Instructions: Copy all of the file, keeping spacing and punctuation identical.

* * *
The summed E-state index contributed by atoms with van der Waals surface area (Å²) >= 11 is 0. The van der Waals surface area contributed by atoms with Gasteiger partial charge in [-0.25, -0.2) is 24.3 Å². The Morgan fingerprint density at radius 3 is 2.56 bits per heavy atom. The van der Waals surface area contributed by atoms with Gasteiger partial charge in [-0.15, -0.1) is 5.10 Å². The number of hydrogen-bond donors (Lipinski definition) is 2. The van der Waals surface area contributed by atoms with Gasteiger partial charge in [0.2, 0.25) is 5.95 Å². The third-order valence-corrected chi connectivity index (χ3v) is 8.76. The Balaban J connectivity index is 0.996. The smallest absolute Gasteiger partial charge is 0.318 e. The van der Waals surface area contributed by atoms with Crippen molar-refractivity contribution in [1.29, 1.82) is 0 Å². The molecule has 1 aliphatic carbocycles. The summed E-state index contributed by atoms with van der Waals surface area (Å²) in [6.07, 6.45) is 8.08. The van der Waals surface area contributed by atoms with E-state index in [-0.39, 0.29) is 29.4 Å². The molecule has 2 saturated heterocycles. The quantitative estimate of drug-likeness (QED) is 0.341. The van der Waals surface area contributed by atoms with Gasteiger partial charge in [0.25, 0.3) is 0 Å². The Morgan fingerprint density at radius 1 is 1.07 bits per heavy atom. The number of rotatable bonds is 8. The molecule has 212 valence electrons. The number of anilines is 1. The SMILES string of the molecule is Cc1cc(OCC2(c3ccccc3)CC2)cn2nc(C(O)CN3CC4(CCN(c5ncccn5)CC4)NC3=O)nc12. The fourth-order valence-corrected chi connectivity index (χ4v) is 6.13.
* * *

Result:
The summed E-state index contributed by atoms with van der Waals surface area (Å²) >= 11 is 0. The van der Waals surface area contributed by atoms with Gasteiger partial charge in [-0.25, -0.2) is 24.3 Å². The Morgan fingerprint density at radius 3 is 2.56 bits per heavy atom. The van der Waals surface area contributed by atoms with Gasteiger partial charge in [-0.15, -0.1) is 5.10 Å². The number of hydrogen-bond donors (Lipinski definition) is 2. The van der Waals surface area contributed by atoms with Gasteiger partial charge in [0.2, 0.25) is 5.95 Å². The third-order valence-corrected chi connectivity index (χ3v) is 8.76. The Balaban J connectivity index is 0.996. The smallest absolute Gasteiger partial charge is 0.318 e. The van der Waals surface area contributed by atoms with Crippen molar-refractivity contribution in [1.29, 1.82) is 0 Å². The molecule has 1 aliphatic carbocycles. The summed E-state index contributed by atoms with van der Waals surface area (Å²) in [6.07, 6.45) is 8.08. The van der Waals surface area contributed by atoms with E-state index in [-0.39, 0.29) is 29.4 Å². The molecule has 2 saturated heterocycles. The quantitative estimate of drug-likeness (QED) is 0.341. The van der Waals surface area contributed by atoms with Gasteiger partial charge in [0.25, 0.3) is 0 Å². The Morgan fingerprint density at radius 1 is 1.07 bits per heavy atom. The number of rotatable bonds is 8. The molecule has 212 valence electrons. The number of anilines is 1. The SMILES string of the molecule is Cc1cc(OCC2(c3ccccc3)CC2)cn2nc(C(O)CN3CC4(CCN(c5ncccn5)CC4)NC3=O)nc12. The fourth-order valence-corrected chi connectivity index (χ4v) is 6.13.